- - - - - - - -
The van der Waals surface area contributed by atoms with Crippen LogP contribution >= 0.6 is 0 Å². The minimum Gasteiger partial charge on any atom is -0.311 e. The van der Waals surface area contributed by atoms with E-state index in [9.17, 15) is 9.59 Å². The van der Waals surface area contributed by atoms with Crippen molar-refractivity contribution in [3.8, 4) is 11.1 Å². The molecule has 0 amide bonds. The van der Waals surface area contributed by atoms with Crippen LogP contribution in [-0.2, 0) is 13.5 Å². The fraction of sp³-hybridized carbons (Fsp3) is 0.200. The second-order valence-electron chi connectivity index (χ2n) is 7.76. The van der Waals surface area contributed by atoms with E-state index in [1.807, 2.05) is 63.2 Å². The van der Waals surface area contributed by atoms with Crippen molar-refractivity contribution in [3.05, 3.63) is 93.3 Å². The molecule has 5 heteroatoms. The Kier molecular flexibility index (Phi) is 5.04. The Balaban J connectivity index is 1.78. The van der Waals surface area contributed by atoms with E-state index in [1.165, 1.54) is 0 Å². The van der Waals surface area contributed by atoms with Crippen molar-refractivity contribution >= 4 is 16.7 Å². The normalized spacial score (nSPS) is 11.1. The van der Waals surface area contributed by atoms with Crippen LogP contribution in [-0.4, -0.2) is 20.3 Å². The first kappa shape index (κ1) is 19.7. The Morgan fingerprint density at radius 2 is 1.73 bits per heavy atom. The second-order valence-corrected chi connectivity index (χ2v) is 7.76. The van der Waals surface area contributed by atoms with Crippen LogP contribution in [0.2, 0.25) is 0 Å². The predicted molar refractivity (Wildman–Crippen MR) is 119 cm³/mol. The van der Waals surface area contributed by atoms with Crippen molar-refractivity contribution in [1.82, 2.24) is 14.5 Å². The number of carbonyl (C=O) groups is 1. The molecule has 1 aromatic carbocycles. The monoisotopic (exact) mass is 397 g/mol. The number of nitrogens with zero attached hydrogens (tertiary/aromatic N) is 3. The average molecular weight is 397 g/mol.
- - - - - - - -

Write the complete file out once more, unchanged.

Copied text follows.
The van der Waals surface area contributed by atoms with Crippen LogP contribution >= 0.6 is 0 Å². The minimum Gasteiger partial charge on any atom is -0.311 e. The van der Waals surface area contributed by atoms with E-state index in [9.17, 15) is 9.59 Å². The van der Waals surface area contributed by atoms with Crippen molar-refractivity contribution in [3.8, 4) is 11.1 Å². The molecule has 0 amide bonds. The van der Waals surface area contributed by atoms with Crippen LogP contribution in [-0.2, 0) is 13.5 Å². The fraction of sp³-hybridized carbons (Fsp3) is 0.200. The second-order valence-electron chi connectivity index (χ2n) is 7.76. The van der Waals surface area contributed by atoms with E-state index in [1.807, 2.05) is 63.2 Å². The van der Waals surface area contributed by atoms with Crippen molar-refractivity contribution in [3.05, 3.63) is 93.3 Å². The molecule has 5 heteroatoms. The Kier molecular flexibility index (Phi) is 5.04. The Balaban J connectivity index is 1.78. The van der Waals surface area contributed by atoms with E-state index in [1.165, 1.54) is 0 Å². The van der Waals surface area contributed by atoms with Crippen molar-refractivity contribution >= 4 is 16.7 Å². The normalized spacial score (nSPS) is 11.1. The van der Waals surface area contributed by atoms with Crippen LogP contribution in [-0.4, -0.2) is 20.3 Å². The first kappa shape index (κ1) is 19.7. The Morgan fingerprint density at radius 2 is 1.73 bits per heavy atom. The second-order valence-corrected chi connectivity index (χ2v) is 7.76. The van der Waals surface area contributed by atoms with Crippen LogP contribution in [0.2, 0.25) is 0 Å². The predicted molar refractivity (Wildman–Crippen MR) is 119 cm³/mol. The van der Waals surface area contributed by atoms with Crippen molar-refractivity contribution in [1.82, 2.24) is 14.5 Å². The number of carbonyl (C=O) groups is 1. The molecule has 1 aromatic carbocycles. The monoisotopic (exact) mass is 397 g/mol. The number of nitrogens with zero attached hydrogens (tertiary/aromatic N) is 3. The average molecular weight is 397 g/mol.